Introduction: Dimming Illuminator- for Bedside Clocks Etc.
This unit came into being due to my wife complaining that she couldn't see the bedroom clock when the bedroom was in the dark , and she didn't want to turn the lights on to wake me. My wife didn't want a blinding light on the clock, just enough light to be able to read the time, regardless of the ambient light!
Our bedroom has a large window facing East that is almost always unshuttered, so that the bedroom light is constantly varying during the evening and morning hours. This gave me the notion that any clock illumination should be inversely proportional to the illumination within the bedroom.
This led to creation of the following simple unit, comprising a double row of 4 high brightness white LEDs, whose brightness is controlled by a PIC processor via the input from a photo diode.
The PIC was chosen as the control, as it contains an ADC input for sensing the photo diode, and a PWM channel for light intensity control of the LEDS. This unit satifactorally controls the clock illumination to the desired level.
The unit is simple to build and may have many other uses where a light source needs to be inversely proportional to the ambient light, for instance an illumination source for car instruments.
Step 1: Components List
1 off Printed circuit board, or stripboard if you do it the simple way.
1 off power supply 15 to 18 volts AC or DC.
8 off high brightness white LEDS 5mm ( or as you wish) Led 1 - 8
1 off GP Photo diode Led 9
1 off PIC 16F684 Micro. IC1
1 Off 1 Amp bridge rectifier.
1 off 7812 12Volt regulator. IC2
1 off 78l05 5 Vlot regulator. IC3
1 off 100 uF 25 VW electrolytic capacitor.
3 off 0.01 capacitors (any small sort will suffice)
1 off 470R 1/8thw resistor R5
1 off 470K 1/8thw resistor R4
1 off 1M 1/8thw resistor R3
2 off 1R 1/8thw resistor R1-2
Wire and solder as required.
Step 2: Circuit Board
If you are using stripboard then you will need to decide your own layout !
If you wish to make your own printed circuit board then please download the actual files in EAGLE format, or use the attached picture and process it yourself ie. copy it and use whatever pcb method you normally use to manufacture it.
If you are stuck without the facilities to make the board then as a last resort email me and I will see if I can provide you with a PCB (this is dependant on the number of requests I have for the PCBs!).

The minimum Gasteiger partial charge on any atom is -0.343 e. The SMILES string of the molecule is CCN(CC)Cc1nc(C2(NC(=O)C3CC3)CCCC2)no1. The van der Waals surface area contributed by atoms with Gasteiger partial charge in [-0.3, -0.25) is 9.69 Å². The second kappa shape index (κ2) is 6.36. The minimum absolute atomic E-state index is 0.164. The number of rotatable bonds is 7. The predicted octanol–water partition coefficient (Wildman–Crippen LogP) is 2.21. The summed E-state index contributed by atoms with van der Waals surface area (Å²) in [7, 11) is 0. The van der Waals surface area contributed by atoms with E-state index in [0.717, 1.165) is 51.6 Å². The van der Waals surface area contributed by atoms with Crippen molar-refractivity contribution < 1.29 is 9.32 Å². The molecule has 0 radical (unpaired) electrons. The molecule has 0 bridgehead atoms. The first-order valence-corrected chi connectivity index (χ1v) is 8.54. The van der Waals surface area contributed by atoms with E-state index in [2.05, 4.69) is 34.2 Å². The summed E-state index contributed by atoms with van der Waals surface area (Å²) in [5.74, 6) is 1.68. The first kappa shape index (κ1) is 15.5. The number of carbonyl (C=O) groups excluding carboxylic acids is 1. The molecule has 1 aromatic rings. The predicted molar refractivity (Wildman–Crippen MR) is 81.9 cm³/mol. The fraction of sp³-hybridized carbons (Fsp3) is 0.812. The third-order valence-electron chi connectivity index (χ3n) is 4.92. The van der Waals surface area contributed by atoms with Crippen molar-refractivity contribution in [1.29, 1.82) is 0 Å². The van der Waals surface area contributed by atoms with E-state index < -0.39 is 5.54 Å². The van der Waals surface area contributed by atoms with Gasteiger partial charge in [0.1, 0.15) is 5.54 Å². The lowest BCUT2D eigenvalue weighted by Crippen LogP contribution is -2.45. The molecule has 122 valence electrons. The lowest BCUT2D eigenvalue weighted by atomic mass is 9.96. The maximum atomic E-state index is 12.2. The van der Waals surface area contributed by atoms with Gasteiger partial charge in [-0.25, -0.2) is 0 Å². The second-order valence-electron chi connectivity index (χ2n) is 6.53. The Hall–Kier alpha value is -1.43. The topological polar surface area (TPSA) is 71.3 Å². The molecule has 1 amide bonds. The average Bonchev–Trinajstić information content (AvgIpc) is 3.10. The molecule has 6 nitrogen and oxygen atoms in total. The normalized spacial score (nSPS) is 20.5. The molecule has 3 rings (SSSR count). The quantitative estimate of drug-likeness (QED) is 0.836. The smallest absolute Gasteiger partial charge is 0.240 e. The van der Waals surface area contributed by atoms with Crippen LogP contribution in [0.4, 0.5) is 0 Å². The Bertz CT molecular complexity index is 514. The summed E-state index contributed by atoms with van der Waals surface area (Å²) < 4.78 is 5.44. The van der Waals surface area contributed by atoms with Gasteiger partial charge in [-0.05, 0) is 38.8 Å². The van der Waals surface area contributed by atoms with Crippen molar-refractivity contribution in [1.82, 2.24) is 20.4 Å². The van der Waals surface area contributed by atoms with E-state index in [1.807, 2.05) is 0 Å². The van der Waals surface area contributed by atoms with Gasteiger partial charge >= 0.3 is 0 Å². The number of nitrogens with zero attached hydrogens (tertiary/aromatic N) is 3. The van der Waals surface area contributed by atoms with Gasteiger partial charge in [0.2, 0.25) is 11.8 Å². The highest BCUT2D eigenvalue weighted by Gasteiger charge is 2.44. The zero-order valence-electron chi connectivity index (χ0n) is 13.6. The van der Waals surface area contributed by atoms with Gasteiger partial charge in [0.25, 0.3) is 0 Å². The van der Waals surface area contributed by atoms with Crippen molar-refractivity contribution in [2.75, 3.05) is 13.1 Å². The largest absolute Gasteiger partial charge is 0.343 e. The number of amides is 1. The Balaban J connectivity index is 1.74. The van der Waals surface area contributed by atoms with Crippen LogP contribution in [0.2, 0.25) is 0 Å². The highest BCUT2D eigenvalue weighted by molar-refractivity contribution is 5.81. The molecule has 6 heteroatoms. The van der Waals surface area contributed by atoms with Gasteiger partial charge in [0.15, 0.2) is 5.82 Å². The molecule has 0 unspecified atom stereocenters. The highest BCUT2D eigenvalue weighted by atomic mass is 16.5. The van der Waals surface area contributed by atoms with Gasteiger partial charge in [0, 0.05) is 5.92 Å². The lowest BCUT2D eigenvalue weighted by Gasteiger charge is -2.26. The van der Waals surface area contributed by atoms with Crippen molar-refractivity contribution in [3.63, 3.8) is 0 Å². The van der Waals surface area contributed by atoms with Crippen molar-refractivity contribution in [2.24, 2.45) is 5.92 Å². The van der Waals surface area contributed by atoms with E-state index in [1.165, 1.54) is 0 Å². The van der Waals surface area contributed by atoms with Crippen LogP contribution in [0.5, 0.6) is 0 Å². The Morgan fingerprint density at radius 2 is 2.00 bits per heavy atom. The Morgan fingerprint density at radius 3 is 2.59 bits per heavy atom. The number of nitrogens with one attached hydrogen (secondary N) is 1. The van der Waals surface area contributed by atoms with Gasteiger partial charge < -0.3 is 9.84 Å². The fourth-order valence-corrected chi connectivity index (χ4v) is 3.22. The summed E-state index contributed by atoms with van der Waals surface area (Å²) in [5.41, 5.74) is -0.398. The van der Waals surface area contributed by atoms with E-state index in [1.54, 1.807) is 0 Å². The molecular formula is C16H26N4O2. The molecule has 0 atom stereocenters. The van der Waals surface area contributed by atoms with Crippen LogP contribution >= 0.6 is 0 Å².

Step 3: Components and PIC Programming
The components are all readily available , and should not be a problem to obtain.
Should you wish to order the PIC from me, then please request by Email and I will reply with the cost of shipping a pre-programmed PIC.
For you to self programme your own PIC 16F684 the HEX file is here available.
Carefully insert and mount all the components (following the component layout here), start with the low level components such as resistors first. Solder and trim the component legs.
Take care that the components are correctly orientated or components will be damaged. Note the LEDS have a flat side (the cathode!). The PIC should be ideally be mounted in a Dil socket and be sure that it is correctly mounted with the notch at the correct end as the layout picture. Note the polarity markings on the bridge rectifier and the Electrolytic capacitor! double check your component assembly and also the printed circuit board (for bridges/shorts or open circuits or properly soldered joints), before applying power. The circuit and PIC have been proved and tested, so of it fails to work as expected the fault is with the construction or a failed component, the most likely being that a fault exists on the copper side of the PCB, DOUBLE CHECK EVERYTHING (A visual check is the most important check you can make before any other!).
Step 4: Testing
Your assembly should now be ready for power up and testing.
Connect the power source to the board (15-to-18 Volts DC or AC) and expose the photo resistor to a normal bright light, the output LEDS should light up full power (Don't look directly at them, it can hurt your eyes). Next shadow the photo diode with your hand or better still with a piece of black tubing, and the output light should reduce to a very low light. If this test proves OK then you have succeeded, otherwise you need to go back to the previous section and go through the fault seeking order again.
OK your unit works, now its up to you how you use it, for my application, I mounted the board some 1 metre away from the Bedroom clock so that the clock face was evenly illuminated, and it functions very well. If you have other applications you can of course move the Photo diode away from the board via a wired connection and mount it a position better suited for your application.
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